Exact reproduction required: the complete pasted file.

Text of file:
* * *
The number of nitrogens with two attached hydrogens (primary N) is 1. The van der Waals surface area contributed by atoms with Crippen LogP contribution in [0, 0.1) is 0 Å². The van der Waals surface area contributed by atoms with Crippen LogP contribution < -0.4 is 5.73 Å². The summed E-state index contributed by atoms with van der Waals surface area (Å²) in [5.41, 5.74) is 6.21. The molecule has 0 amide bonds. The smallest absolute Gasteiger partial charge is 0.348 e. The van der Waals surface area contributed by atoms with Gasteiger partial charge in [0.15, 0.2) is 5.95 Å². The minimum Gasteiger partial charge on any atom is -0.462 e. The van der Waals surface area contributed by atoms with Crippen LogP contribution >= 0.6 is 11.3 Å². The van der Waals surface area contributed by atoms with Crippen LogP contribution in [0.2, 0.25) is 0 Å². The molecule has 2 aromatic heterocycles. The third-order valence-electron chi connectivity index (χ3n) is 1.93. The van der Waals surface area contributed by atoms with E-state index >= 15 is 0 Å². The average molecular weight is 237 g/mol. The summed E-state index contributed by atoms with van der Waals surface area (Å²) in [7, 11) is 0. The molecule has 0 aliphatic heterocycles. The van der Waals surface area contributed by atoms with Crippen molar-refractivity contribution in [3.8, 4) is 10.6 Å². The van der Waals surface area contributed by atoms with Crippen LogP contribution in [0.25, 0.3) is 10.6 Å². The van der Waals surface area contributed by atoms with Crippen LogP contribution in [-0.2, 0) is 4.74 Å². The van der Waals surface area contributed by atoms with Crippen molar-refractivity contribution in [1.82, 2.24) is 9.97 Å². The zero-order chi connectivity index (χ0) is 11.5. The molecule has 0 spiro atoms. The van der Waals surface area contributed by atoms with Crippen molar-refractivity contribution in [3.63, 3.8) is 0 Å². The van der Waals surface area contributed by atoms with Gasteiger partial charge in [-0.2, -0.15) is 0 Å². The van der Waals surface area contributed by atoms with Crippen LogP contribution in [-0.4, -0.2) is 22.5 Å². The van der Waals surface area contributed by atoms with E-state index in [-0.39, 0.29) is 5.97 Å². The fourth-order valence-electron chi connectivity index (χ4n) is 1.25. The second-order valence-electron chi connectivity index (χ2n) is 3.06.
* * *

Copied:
The number of nitrogens with two attached hydrogens (primary N) is 1. The van der Waals surface area contributed by atoms with Crippen LogP contribution in [0, 0.1) is 0 Å². The van der Waals surface area contributed by atoms with Crippen LogP contribution < -0.4 is 5.73 Å². The summed E-state index contributed by atoms with van der Waals surface area (Å²) in [5.41, 5.74) is 6.21. The molecule has 0 amide bonds. The smallest absolute Gasteiger partial charge is 0.348 e. The van der Waals surface area contributed by atoms with Gasteiger partial charge in [0.15, 0.2) is 5.95 Å². The minimum Gasteiger partial charge on any atom is -0.462 e. The van der Waals surface area contributed by atoms with Crippen LogP contribution >= 0.6 is 11.3 Å². The van der Waals surface area contributed by atoms with Crippen LogP contribution in [0.2, 0.25) is 0 Å². The molecule has 2 aromatic heterocycles. The third-order valence-electron chi connectivity index (χ3n) is 1.93. The van der Waals surface area contributed by atoms with E-state index >= 15 is 0 Å². The average molecular weight is 237 g/mol. The summed E-state index contributed by atoms with van der Waals surface area (Å²) in [7, 11) is 0. The molecule has 0 aliphatic heterocycles. The van der Waals surface area contributed by atoms with Crippen molar-refractivity contribution in [3.8, 4) is 10.6 Å². The van der Waals surface area contributed by atoms with Crippen LogP contribution in [0.25, 0.3) is 10.6 Å². The van der Waals surface area contributed by atoms with Crippen LogP contribution in [-0.2, 0) is 4.74 Å². The van der Waals surface area contributed by atoms with Crippen molar-refractivity contribution in [1.82, 2.24) is 9.97 Å². The zero-order chi connectivity index (χ0) is 11.5. The molecule has 0 spiro atoms. The van der Waals surface area contributed by atoms with Crippen molar-refractivity contribution in [3.63, 3.8) is 0 Å². The van der Waals surface area contributed by atoms with Gasteiger partial charge in [-0.2, -0.15) is 0 Å². The van der Waals surface area contributed by atoms with Crippen LogP contribution in [-0.4, -0.2) is 22.5 Å². The van der Waals surface area contributed by atoms with E-state index in [-0.39, 0.29) is 5.97 Å². The fourth-order valence-electron chi connectivity index (χ4n) is 1.25. The second-order valence-electron chi connectivity index (χ2n) is 3.06.